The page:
Several years before the INEEL began managing the national Transuranic and Mixed Waste Focus Area (TMFA) program for the DOE in 1995, INEEL scientists and engineers began looking into methods of treating waste without the need for incineration. Research efforts to find alternatives intensified in the late 1990s after DOE announced plans to close two of its incinerators - including one at the INEEL.

Finding alternatives to incineration continues to be at the forefront of the DOE's research efforts. More than a half dozen technologies are in various stages of development at other DOE labs and universities. The multimillion dollar effort also involves private companies.

Research alternatives range from biodegradation, thermal desorption and super critical water oxidation to low temperature stabilization.

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SACRAMENTO, California, January 4, 2002 (ENS) - State and federal funding will support restoration and conservation projects along four California rivers and streams, officials announced this week.

The National Oceanic and Atmospheric Administration (NOAA) has awarded $70,000 for two community level restoration projects designed to improve northern California coastal stream habitats. The projects, announced Wednesday, will improve and restore waterways important to salmon, steelhead and coastal cutthroat trout.

One coastal California project will repair several fish migration barriers on Widow White Creek in Humboldt County, allowing native fish to reach their historic spawning grounds. The other project is focused on reducing stream sedimentation caused by roads in the Klamath River watershed of Siskiyou and Humboldt Counties.

"We are delighted to support the efforts of northern California coastal communities in restoring these areas," said Rod McInnis, acting regional administrator for NOAA's Southwest region. "These restoration projects, and the community participation they provide, will be essential components in the recovery of these species on the north coast."

Earlier in the week, California Governor Gray Davis announced eight grant awards totaling almost $10 million to federal, state and local agencies for restoration projects and acquisitions along the Los Angeles and San Gabriel Rivers.

"Clean water is critical to maintaining a healthy quality of life for Californians," Davis said.

In a break with previous water bonds, funds from the "Safe Drinking Water, Clean Water, Watershed Protection, and Flood Protection Act of 2000" were earmarked for urban and recreational projects and acquisitions.

Along the Los Angeles River, grants will help preserve and protect existing watershed and riverside habitats, acquire new properties for protection and restore stream corridor, river stream trails and adjacent lands along the only two unchannelized sections of the Arroyo Seco stream in Pasadena's Central and Lower Arroyo reaches.

Along the San Gabriel River, grants will create a recreation area landscaped with native California vegetation, and buy and protect areas of riverside habitat.

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GOLDEN, Colorado, January 4, 2002 (ENS) - The National Renewable Energy Laboratory (NREL) has received contracts worth $2.8 million to develop new energy efficient technologies.

NREL will perform three research projects funded by Xcel Energy as part of a program to advance renewable energy. The awards are part of NREL's ongoing effort to seek out new and needed areas of research and development and extend the lab's reach through partnerships with companies, universities and other organizations.

One project is to develop a filter that can remove potential pollutants from systems that produce energy from biomass. NREL will manage that $639,000 contract, with Community Power Corp. of Littleton, Colorado, and MagStar Technologies of Hopkins, Minnesota, working as subcontractors.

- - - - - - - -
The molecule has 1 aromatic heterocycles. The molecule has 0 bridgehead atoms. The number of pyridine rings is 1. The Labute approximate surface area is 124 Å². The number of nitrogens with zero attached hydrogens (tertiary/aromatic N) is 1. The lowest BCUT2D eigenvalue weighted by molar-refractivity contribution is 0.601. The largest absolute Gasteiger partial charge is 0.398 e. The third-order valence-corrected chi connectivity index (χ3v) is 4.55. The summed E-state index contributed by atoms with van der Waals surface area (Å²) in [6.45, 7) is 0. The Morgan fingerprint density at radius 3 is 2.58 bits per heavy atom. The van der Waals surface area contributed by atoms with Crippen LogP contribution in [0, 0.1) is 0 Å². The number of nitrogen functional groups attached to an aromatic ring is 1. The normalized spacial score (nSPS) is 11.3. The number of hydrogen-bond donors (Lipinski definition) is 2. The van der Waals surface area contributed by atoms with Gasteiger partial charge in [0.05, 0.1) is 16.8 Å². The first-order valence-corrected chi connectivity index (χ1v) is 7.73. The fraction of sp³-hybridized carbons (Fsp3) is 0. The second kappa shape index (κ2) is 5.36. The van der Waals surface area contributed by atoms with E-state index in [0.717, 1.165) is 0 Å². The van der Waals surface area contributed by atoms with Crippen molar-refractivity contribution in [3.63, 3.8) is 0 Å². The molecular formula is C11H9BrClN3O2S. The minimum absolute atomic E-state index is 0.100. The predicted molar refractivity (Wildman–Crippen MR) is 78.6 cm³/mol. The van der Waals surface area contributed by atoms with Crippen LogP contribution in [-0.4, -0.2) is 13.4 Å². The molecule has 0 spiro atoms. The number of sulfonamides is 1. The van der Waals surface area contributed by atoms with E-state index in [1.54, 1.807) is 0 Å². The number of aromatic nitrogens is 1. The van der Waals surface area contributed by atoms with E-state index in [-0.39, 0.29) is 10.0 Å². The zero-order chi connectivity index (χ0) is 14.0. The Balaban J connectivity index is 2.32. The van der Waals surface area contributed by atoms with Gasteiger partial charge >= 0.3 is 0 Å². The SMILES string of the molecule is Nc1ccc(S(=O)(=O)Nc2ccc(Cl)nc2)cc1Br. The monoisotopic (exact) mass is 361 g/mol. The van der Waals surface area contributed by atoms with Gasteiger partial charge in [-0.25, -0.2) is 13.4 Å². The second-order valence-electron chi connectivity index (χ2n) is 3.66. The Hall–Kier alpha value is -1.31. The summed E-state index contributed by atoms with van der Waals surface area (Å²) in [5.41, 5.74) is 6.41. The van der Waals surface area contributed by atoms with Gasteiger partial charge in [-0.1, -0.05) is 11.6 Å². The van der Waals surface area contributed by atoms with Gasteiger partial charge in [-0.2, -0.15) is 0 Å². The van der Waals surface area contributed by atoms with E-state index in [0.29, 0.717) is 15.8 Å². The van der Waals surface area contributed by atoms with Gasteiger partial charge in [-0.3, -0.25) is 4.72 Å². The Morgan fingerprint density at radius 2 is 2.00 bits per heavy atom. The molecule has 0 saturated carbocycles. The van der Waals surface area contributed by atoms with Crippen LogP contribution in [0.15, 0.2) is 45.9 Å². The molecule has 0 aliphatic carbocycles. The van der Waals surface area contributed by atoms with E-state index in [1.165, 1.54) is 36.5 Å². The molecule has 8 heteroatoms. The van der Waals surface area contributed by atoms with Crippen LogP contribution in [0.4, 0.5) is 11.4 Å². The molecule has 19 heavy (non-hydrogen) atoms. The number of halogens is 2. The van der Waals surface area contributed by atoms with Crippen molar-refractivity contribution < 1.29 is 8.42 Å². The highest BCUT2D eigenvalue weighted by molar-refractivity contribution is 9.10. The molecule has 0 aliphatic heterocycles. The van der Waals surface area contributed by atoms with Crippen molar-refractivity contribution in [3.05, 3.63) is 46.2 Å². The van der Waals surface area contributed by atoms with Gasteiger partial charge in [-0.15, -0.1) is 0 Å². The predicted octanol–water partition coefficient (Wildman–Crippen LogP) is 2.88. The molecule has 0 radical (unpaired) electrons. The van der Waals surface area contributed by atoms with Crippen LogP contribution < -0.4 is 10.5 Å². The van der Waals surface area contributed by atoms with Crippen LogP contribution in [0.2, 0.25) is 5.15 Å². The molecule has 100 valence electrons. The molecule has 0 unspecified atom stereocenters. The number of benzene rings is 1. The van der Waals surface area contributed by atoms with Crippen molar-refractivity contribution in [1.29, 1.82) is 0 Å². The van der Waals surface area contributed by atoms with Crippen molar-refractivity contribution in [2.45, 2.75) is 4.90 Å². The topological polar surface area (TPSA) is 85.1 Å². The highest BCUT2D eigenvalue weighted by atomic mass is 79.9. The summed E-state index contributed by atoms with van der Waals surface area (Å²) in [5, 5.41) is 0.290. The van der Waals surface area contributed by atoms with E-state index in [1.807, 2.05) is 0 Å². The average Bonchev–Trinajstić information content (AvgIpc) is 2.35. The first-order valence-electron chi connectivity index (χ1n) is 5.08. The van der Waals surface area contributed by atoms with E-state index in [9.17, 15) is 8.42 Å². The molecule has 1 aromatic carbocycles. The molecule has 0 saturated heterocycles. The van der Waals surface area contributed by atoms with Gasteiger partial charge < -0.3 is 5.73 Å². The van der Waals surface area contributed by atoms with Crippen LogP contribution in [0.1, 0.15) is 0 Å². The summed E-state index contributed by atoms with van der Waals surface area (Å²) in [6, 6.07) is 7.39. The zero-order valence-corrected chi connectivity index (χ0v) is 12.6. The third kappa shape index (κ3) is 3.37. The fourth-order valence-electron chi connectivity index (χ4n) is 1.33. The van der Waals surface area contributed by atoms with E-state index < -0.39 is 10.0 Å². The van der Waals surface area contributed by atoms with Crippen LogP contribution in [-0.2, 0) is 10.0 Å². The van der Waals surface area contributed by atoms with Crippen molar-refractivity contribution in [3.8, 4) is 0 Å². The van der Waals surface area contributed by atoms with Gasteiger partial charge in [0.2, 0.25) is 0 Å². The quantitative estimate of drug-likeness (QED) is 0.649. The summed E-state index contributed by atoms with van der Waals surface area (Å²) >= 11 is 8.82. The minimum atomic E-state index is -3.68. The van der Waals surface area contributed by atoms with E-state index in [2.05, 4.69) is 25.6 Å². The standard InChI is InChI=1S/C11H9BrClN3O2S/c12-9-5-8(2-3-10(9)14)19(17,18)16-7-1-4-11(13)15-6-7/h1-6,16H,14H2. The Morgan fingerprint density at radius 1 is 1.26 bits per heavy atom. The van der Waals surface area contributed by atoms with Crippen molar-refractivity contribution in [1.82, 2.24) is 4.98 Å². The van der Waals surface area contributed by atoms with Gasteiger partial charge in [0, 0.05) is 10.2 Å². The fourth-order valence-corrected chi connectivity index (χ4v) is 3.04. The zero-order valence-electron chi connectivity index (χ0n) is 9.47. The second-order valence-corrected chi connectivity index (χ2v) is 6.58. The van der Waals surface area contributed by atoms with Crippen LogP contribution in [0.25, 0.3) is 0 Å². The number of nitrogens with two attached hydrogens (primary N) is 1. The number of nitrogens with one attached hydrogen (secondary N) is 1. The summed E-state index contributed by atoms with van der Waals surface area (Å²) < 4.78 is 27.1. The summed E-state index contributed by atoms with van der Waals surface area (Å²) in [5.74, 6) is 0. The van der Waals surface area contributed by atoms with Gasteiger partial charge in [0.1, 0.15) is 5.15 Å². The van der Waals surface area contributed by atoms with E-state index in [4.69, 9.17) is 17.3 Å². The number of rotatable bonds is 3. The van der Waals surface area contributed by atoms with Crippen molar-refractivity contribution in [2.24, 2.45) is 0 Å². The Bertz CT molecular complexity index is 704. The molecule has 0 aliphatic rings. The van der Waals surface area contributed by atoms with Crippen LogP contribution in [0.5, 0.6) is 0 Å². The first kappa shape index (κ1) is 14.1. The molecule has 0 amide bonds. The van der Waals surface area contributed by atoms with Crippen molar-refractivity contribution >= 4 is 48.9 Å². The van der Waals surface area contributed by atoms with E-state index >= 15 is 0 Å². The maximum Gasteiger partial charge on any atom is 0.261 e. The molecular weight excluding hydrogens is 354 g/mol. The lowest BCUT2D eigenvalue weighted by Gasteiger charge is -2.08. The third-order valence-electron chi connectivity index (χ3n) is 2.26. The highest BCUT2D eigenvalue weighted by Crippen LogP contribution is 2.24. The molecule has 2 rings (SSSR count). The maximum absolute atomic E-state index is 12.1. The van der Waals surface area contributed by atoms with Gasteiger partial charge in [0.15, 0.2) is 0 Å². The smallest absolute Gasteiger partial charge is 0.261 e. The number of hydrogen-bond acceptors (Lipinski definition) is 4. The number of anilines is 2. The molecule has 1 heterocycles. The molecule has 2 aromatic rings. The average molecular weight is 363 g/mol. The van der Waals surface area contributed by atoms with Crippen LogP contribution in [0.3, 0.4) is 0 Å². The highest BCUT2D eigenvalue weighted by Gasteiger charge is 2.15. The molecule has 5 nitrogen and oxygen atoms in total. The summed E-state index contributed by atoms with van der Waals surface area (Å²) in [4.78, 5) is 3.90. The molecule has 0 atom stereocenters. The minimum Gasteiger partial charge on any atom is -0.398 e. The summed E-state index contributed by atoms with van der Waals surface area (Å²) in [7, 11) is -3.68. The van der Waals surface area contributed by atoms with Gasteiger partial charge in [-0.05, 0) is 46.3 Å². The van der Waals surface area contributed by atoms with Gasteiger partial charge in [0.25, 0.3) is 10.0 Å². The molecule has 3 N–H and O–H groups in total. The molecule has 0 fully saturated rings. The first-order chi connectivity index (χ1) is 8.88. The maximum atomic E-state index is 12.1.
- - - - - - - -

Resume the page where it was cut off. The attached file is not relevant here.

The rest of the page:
A second project is for $935,000 in NREL research on a solid state Titania solar cell.

A third project, in which the Colorado School of Mines is prime contractor and NREL is the subcontractor, is to develop new electrocatalysts for proton exchange membrane fuel cells. That contract totals $1.1 million.

"Xcel Energy is excited about the potential for these research projects to result in significant leaps forward in our understanding of new renewable energy technologies," said John Lupo, manager for Xcel's Renewable Development Fund.

A 1994 Minnesota state law established the Renewable Development Fund, which seeks to benefit research and development of renewable energy through payments from utilities with nuclear power facilities in that state.

"Our national lab is pleased to have this opportunity to work with Xcel, the Colorado School of Mines and innovative research and development companies in these important endeavors," said Stan Bull, NREL associate director.

NREL is managed by Midwest Research Institute, Battelle and Bechtel, and is a leading center for research into wind, solar, biomass and other renewable energy technologies.

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SANTA BARBARA, California, January 4, 2002 (ENS) - A $31,757 grant will aid a community based eelgrass restoration project in California's Channel Islands

The National Marine Fisheries Service (NMFS) awarded the grant to Santa Barbara's ChannelKeeper, via its Community-Based Restoration Program.

"We are very excited to support communities in their efforts to restore eelgrass beds to Coastal California," said Rod McInnis, acting Southwest regional administrator for NMFS. "This project is a key component in the rehabilitation of habitat essential to the health of our fisheries, and would not be successful without the support and participation provided by the local community."

The ChannelKeeper project is focused on restoring an historic eelgrass bed to Frenchy's Cove on Anacapa Island. Eelgrass, a type of seagrass, grows in beds in shallow bays and lagoons, supporting complex food webs, filtering nutrients and stabilizing sediments.

In California, eelgrass beds are nurseries for many common fish such as giant kelp fish, six species of surfperch, senoritas, rockfish and kelp bass. Eelgrass populations have declined along the mainland due to development, high nutrient levels and increased water cloudiness.